MOORE — All that is left at the sites of Briarwood and Plaza Towers elementary schools are cement slabs and a few bits of stray metal and brick.
The remnants of two schools demolished by a tornado May 20 have vanished, but the leaders responsible for making sure the students and teachers can begin school again have mountains of work ahead.
One challenge: money.
With a web of insurance claims and state funding dinged by the recession, Moore Public Schools officials hope the public will fill in the gaps.
The district recently announced a fundraising campaign called Rising from the Storm.
Donations will go to the general fund but will be earmarked for tornado recovery, Superintendent Robert Romines said. Donors can also specify particular projects — maybe refinishing a gym floor or replacing library books.
Romines said district officials want to be careful that each dollar goes to the right place.
“You're dealing with people's money,” he said. “You're dealing with people's emotions.”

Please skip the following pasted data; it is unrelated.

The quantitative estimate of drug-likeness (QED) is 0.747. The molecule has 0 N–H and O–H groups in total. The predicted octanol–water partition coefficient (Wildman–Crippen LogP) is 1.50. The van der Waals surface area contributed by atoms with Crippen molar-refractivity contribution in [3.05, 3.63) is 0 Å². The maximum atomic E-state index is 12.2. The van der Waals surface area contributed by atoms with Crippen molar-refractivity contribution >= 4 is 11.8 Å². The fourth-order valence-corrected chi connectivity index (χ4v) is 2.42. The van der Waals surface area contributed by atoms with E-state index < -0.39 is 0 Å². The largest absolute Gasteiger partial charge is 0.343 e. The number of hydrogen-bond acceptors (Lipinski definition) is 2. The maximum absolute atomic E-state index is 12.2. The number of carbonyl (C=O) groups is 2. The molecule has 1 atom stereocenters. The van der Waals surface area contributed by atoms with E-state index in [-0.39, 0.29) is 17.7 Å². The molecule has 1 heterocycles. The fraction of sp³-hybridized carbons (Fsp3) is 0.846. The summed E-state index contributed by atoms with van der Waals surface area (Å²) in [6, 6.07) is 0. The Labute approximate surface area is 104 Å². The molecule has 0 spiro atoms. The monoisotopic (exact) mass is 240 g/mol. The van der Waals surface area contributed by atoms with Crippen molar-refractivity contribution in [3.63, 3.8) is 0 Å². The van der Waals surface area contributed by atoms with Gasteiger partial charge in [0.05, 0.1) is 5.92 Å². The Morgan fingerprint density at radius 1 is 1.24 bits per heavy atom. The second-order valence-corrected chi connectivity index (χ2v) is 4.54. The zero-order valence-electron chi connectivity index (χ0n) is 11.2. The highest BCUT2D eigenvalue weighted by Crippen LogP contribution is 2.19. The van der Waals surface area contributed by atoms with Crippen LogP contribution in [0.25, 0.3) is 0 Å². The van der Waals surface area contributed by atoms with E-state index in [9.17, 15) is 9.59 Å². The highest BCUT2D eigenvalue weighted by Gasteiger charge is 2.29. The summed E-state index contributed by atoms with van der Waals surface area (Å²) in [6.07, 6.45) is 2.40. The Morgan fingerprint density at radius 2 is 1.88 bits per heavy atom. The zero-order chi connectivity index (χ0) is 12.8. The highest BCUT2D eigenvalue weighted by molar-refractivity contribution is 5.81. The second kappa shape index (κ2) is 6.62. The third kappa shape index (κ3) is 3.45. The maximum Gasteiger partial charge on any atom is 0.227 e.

Five buildings were destroyed or heavily damaged May 20; another 20 were damaged May 31.
Federal workers, insurance agents and district employees are still assessing the damage, but Romines said initial estimates are $60 million to $70 million.
The district has many different types of insurance plans, but gaps still exist.
“There are going to be costs at the end of the day that are unforeseen,” Romines said.
For example, the district has $1 million in relocation insurance that will pay for schools to relocate if facilities aren't usable. But with so many classes and offices to relocate, that $1 million will burn up pretty quickly. The rest will come out of the general fund, Romines said.
A variety of other costs are taking bites out of general and carry-over funds.
Insurance deductibles come out of the general fund, and two storms means two sets of deductibles. Landscaping isn't covered by insurance. The district was underinsured for technology equipment, Romines said.
Combine that with a dip in state aid and the result is a tight budget, Romines said.
But staff members are working to make sure school will be as normal as possible for students and teachers, Romines said.
“These kids, when they start on Aug. 16, they will have what they had pre-storm,” he said. “We are committed to that. We're getting there.”